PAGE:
230
Brad Leach

I am crafting an application and cannot decide whether to use the terms Login/out or Logon/off. Is there a more correct option between these two? Should I use something else entirely (like "Sign on/off").

In terms of usability, as long as I am consistent it probably doesn't matter which terms I choose, but I did wonder about the origins of the terms - and whether one or another makes more grammatical sense. I also care deeply about the application I am creating, and want to take the time to investigate all aspects of its user experience.

Answered By: Adam Liss ( 235)

Since you're looking for correctness,

login, logout, logon, and logoff are all nouns:

"Please enter your login credentials."
"I see three logons but only two logoffs from this user."

The corresponding verbs are each two words:

"Please log in to see your reputation."
"You must log off and talk to a human."


Update: according to dictionary.com, the various definitions of login are all nouns and involve gaining access to a computer or computer service. Interestingly, logon redirects to login as an exact equivalent. Have the definitions evolved?

For a person without a comp-sci background, what is a lambda in the world of Computer Science?

Answered By: mk. ( 205)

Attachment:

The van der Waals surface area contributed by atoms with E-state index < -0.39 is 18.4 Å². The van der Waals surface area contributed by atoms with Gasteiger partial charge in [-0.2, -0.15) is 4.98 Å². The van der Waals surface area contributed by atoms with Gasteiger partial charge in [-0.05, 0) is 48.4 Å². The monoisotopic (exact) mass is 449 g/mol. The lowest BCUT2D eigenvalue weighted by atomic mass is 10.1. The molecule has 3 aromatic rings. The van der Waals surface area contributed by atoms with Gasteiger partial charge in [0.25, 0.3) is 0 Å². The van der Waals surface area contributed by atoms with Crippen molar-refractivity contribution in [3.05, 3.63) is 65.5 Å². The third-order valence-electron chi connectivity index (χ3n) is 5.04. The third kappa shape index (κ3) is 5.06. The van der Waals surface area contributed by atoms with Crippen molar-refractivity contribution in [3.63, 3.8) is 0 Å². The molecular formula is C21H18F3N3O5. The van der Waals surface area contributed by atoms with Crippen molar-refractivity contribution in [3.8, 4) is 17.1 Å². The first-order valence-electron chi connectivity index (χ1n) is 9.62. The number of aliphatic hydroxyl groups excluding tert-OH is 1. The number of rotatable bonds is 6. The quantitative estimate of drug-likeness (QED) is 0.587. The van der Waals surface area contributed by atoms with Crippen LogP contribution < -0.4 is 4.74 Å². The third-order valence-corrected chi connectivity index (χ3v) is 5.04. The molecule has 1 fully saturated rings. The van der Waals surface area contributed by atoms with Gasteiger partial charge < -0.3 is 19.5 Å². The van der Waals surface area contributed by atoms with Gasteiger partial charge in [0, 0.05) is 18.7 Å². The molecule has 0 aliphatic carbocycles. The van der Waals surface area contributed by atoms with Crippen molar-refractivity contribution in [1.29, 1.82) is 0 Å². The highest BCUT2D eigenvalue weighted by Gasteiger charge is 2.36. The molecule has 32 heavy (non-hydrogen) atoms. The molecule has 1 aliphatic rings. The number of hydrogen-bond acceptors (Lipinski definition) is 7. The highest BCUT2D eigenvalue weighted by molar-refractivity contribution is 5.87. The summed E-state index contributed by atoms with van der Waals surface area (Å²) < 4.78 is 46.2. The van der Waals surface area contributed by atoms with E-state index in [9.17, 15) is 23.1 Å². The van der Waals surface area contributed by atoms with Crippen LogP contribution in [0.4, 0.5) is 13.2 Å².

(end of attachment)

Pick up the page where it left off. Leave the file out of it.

Lambda comes from the Lambda Calculus and refers to anonymous functions in programming.

Why is this cool? It allows you to write quick throw away functions without naming them. It also provides a nice way to write closures. With that power you can do things like this.

Python

def adder(x):
    return lambda y: x + y
add5 = adder(5)
add5(1)
6

JavaScript

var adder = function (x) {
    return function (y) {
        return x + y;
    };
};
add5 = adder(5);
add5(1) == 6

Scheme

(define adder
    (lambda (x)
        (lambda (y)
           (+ x y))))
(define add5
    (adder 5))
(add5 1)
6

As you can see from the snippet of Python and JavaScript, the function adder takes in an argument x, and returns an anonymous function, or lambda, that takes another argument y. That anonymous function allows you to create functions from functions. This is a simple example, but it should convey the power lambdas and closures have.

I am a long-time Applescript user and new shell scripter who wants to learn a more general scripting language like Javascript or Python for performance reasons.

I am having trouble getting my head around concepts like object orientation, classes and instantiation.

If someone could point me to a pithy explanation of methods vs. functions it might help me get over the "hump". The explanations I found using google are just barely over my head.

Thanks.

Answered By: Andrew Edgecombe ( 163)

A function is a piece of code that is called by name. It can be passed data to operate on (ie. the parameters) and can optionally return data (the return value).

All data that is passed to a function is explicitly passed.

A method is a piece of code that is called by name that is associated with an object. In most respects it is identical to a function except for two key differences.

  1. It is implicitly passed the object for which it was called
  2. It is able to operate on data that is contained within the class (remembering that an object is an instance of a class - the class is the definition, the object is an instance of that data)

(this is a simplified explanation, ignoring issues of scope etc.)